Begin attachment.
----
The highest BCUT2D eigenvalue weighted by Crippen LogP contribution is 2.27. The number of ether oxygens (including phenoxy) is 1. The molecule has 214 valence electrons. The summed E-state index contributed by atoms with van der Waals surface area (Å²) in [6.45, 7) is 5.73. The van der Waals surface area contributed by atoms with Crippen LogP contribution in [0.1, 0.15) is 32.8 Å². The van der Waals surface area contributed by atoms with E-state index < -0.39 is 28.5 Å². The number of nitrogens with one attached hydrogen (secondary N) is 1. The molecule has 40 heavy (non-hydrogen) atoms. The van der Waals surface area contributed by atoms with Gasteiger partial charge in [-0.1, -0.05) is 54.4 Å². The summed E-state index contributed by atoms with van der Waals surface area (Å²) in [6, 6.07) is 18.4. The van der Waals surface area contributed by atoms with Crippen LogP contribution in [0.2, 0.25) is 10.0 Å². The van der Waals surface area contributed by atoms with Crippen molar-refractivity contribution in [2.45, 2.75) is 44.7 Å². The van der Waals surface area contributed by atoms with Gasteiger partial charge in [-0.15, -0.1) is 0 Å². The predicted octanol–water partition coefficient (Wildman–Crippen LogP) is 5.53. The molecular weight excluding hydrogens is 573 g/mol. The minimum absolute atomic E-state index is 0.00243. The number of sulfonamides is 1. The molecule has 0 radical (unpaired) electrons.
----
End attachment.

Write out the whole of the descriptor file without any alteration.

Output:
The highest BCUT2D eigenvalue weighted by Crippen LogP contribution is 2.27. The number of ether oxygens (including phenoxy) is 1. The molecule has 214 valence electrons. The summed E-state index contributed by atoms with van der Waals surface area (Å²) in [6.45, 7) is 5.73. The van der Waals surface area contributed by atoms with Crippen LogP contribution in [0.1, 0.15) is 32.8 Å². The van der Waals surface area contributed by atoms with E-state index < -0.39 is 28.5 Å². The number of nitrogens with one attached hydrogen (secondary N) is 1. The molecule has 40 heavy (non-hydrogen) atoms. The van der Waals surface area contributed by atoms with Gasteiger partial charge in [-0.1, -0.05) is 54.4 Å². The summed E-state index contributed by atoms with van der Waals surface area (Å²) in [6, 6.07) is 18.4. The van der Waals surface area contributed by atoms with Crippen LogP contribution in [0.2, 0.25) is 10.0 Å². The van der Waals surface area contributed by atoms with Crippen molar-refractivity contribution in [2.45, 2.75) is 44.7 Å². The van der Waals surface area contributed by atoms with Gasteiger partial charge in [-0.15, -0.1) is 0 Å². The predicted octanol–water partition coefficient (Wildman–Crippen LogP) is 5.53. The molecular weight excluding hydrogens is 573 g/mol. The minimum absolute atomic E-state index is 0.00243. The number of sulfonamides is 1. The molecule has 0 radical (unpaired) electrons.